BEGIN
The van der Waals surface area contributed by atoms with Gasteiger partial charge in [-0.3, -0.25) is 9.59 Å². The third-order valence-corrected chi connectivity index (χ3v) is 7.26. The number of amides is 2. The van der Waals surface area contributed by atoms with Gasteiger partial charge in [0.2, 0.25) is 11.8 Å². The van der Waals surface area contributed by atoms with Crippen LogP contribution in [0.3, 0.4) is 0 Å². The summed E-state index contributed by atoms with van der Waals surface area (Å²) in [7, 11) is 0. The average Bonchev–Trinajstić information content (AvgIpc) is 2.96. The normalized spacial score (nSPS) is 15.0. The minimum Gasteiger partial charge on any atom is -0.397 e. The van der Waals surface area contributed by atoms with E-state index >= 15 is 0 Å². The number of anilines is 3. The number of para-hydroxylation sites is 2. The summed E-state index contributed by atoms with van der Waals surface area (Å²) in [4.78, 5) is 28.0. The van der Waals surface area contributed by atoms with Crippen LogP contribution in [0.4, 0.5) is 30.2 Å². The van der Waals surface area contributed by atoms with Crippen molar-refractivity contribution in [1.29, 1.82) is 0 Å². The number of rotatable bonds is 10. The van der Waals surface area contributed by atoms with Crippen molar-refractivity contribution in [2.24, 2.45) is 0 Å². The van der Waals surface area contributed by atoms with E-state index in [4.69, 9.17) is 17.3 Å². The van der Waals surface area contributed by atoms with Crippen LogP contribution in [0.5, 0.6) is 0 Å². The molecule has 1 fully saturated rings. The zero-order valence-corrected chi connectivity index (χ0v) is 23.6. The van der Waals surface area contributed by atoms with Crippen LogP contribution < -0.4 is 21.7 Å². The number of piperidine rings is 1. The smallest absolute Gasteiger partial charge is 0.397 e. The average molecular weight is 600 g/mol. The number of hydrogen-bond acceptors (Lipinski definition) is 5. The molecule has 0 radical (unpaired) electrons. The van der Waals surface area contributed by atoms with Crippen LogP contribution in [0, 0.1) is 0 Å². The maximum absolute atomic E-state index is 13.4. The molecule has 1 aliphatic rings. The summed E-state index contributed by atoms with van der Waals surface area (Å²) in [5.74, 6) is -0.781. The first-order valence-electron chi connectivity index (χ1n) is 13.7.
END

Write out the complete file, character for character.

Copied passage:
The van der Waals surface area contributed by atoms with Gasteiger partial charge in [-0.3, -0.25) is 9.59 Å². The third-order valence-corrected chi connectivity index (χ3v) is 7.26. The number of amides is 2. The van der Waals surface area contributed by atoms with Gasteiger partial charge in [0.2, 0.25) is 11.8 Å². The van der Waals surface area contributed by atoms with Crippen LogP contribution in [0.3, 0.4) is 0 Å². The summed E-state index contributed by atoms with van der Waals surface area (Å²) in [7, 11) is 0. The average Bonchev–Trinajstić information content (AvgIpc) is 2.96. The normalized spacial score (nSPS) is 15.0. The minimum Gasteiger partial charge on any atom is -0.397 e. The van der Waals surface area contributed by atoms with E-state index >= 15 is 0 Å². The number of anilines is 3. The number of para-hydroxylation sites is 2. The summed E-state index contributed by atoms with van der Waals surface area (Å²) in [4.78, 5) is 28.0. The van der Waals surface area contributed by atoms with Crippen LogP contribution in [0.4, 0.5) is 30.2 Å². The van der Waals surface area contributed by atoms with Crippen molar-refractivity contribution in [1.29, 1.82) is 0 Å². The number of rotatable bonds is 10. The van der Waals surface area contributed by atoms with Crippen molar-refractivity contribution in [2.24, 2.45) is 0 Å². The van der Waals surface area contributed by atoms with E-state index in [4.69, 9.17) is 17.3 Å². The van der Waals surface area contributed by atoms with Crippen LogP contribution in [0.5, 0.6) is 0 Å². The molecule has 1 fully saturated rings. The zero-order valence-corrected chi connectivity index (χ0v) is 23.6. The van der Waals surface area contributed by atoms with Crippen LogP contribution < -0.4 is 21.7 Å². The number of piperidine rings is 1. The smallest absolute Gasteiger partial charge is 0.397 e. The average molecular weight is 600 g/mol. The number of hydrogen-bond acceptors (Lipinski definition) is 5. The molecule has 0 radical (unpaired) electrons. The van der Waals surface area contributed by atoms with Crippen LogP contribution in [0, 0.1) is 0 Å². The maximum absolute atomic E-state index is 13.4. The molecule has 1 aliphatic rings. The summed E-state index contributed by atoms with van der Waals surface area (Å²) in [5.74, 6) is -0.781. The first-order valence-electron chi connectivity index (χ1n) is 13.7.